News Release


This week in COVID-19 voting news

What it means for access to the ballot box during the pandemic
For Immediate Release


In just six weeks, voting for the 2020 presidential election will begin. And while over 75 percent of voters will have the option to vote from the safety of their home, we are far from being prepared to hold fully safe and secure elections. At a Senate hearing this week on the country’s readiness for November, lawmakers heard that states need more money -- both to meet the high demand for mail-in ballots and to open enough safe, socially-distant polling places to avoid crowding. 

If the safety of voters wasn’t enough reason for Congress to act, a bipartisan group of former prominent national security leaders is warning decision makers that without additional funding, our election security is not only threatened by COVID-19, but also from foreign interference. 

In an effort to more efficiently process the massive increase in mail-in ballots, states are debating whether or not to change laws that prevent them from processing absentee ballots before Election Day. So long as preliminary results aren’t made public before polls close on November 3, states should consider making this move.

COVID-19 is disrupting fall plans for students across the country. To help make sure the pandemic doesn’t also disrupt their plans for voting, U.S. Sen. Michael Bennet introduced the National Emergency Student Vote Act, requiring colleges and universities to send information about registering to vote and voting by mail. 

Finally, you might be thinking that it could have been easier for states to adapt their elections to COVID-19 if only there were a central, federal agency to coordinate and help elections officials. Well, there is -- it’s called the Election Assistance Commission. But after years of underfunding and neglect, EAC was not prepared for this moment. You can read here how this federal agency designed to help states administer elections has been unable to help state officials in this time of crisis.


Alabama’s secretary of state extended a rule allowing Alabamians to use COVID-19 as a reason to apply for an absentee ballot for November’s general elections. Over 40,000 voters applied for absentee ballots for Alabama’s runoff election last week. 


Nevada will return to a traditional, in-person election format for November’s elections, due to lack of funds. Secretary of State Barbara Cegavske said that her office would need an additional $4-5 million in order to implement a full vote-by-mail election, but they are equipped to handle a surge in absentee ballot requests. Nevadans can request an absentee ballot for any reason.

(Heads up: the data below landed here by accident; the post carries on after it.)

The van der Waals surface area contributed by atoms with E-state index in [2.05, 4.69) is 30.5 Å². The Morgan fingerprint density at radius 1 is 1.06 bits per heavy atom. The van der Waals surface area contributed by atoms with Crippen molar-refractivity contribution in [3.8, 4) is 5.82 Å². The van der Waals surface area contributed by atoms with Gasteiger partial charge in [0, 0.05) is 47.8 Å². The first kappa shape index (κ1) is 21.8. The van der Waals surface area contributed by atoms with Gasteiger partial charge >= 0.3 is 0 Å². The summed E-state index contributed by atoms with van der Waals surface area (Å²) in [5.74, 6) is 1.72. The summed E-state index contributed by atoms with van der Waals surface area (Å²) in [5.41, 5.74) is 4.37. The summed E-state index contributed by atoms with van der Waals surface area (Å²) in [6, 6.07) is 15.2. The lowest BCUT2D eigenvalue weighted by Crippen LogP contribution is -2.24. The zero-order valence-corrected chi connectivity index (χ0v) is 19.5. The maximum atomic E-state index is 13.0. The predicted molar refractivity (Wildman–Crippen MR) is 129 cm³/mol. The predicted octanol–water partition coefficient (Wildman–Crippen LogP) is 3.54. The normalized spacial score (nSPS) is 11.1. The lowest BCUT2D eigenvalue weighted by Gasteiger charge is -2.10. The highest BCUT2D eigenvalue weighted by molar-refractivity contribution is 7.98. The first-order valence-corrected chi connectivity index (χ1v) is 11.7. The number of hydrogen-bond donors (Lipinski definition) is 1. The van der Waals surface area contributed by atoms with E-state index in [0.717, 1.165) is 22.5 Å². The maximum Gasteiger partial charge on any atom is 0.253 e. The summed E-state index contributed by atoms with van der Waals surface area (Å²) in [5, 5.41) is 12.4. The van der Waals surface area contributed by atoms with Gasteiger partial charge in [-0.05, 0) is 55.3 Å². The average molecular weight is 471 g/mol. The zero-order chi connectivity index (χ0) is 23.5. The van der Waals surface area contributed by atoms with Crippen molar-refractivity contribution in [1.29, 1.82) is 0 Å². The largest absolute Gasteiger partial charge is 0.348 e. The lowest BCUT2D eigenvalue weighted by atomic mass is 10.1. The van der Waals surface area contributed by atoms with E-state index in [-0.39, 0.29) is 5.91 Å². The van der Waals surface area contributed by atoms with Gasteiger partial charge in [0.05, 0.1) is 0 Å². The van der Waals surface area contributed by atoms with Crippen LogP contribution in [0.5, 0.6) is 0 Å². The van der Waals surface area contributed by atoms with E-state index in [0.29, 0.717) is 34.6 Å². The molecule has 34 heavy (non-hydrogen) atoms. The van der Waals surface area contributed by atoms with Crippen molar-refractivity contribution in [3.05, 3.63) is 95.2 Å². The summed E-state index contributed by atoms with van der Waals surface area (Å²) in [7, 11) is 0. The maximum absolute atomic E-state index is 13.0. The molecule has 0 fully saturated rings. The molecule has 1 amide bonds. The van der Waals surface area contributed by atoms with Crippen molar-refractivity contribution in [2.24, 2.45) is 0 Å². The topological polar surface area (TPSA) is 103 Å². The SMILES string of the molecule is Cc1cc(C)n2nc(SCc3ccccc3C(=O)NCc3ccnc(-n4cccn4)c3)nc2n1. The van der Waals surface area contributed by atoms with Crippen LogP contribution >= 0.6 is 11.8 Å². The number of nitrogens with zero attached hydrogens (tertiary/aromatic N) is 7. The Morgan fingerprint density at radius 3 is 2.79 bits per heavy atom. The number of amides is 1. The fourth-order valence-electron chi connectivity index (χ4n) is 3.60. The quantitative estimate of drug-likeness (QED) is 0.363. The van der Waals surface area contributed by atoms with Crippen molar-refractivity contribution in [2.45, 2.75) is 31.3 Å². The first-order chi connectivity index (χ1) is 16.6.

North Carolina

In response to COVID-19, North Carolina passed a law in June to make voting by mail more accessible and in-person voting safer. Importantly, it created an online portal where voters could request their absentee ballot. However, voting rights activists are calling for more funding and additional changes, including increased public education about election changes and hiring additional poll workers to maintain sufficient in-person polling options.

Washington, D.C.

The District of Columbia’s Board of Elections approved a plan to send every registered voter an absentee ballot ahead of the general election. Additionally, the city will also double the amount of polling locations for early and Election Day voting, and set up drop boxes where voters can drop off their ballots. These are steps every state and locality should consider taking, if they haven’t already, to ensure the safest possible voting system.


A bipartisan group of current and former elected officials in Wisconsin are pushing for an expansion of absentee voting -- namely through increased voter education -- and for measures to make in-person voting safer. Nearly 1 million people voted by mail in April’s state Supreme Court election, and experts believe even more will vote by mail in November. 


U.S. PIRG, the federation of state Public Interest Research Groups, is a consumer group that stands up to powerful interests whenever they threaten our health and safety, our financial security, or our right to fully participate in our democratic society.


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U.S. PIRG is part of The Public Interest Network, which operates and supports organizations committed to a shared vision of a better world and a strategic approach to social change.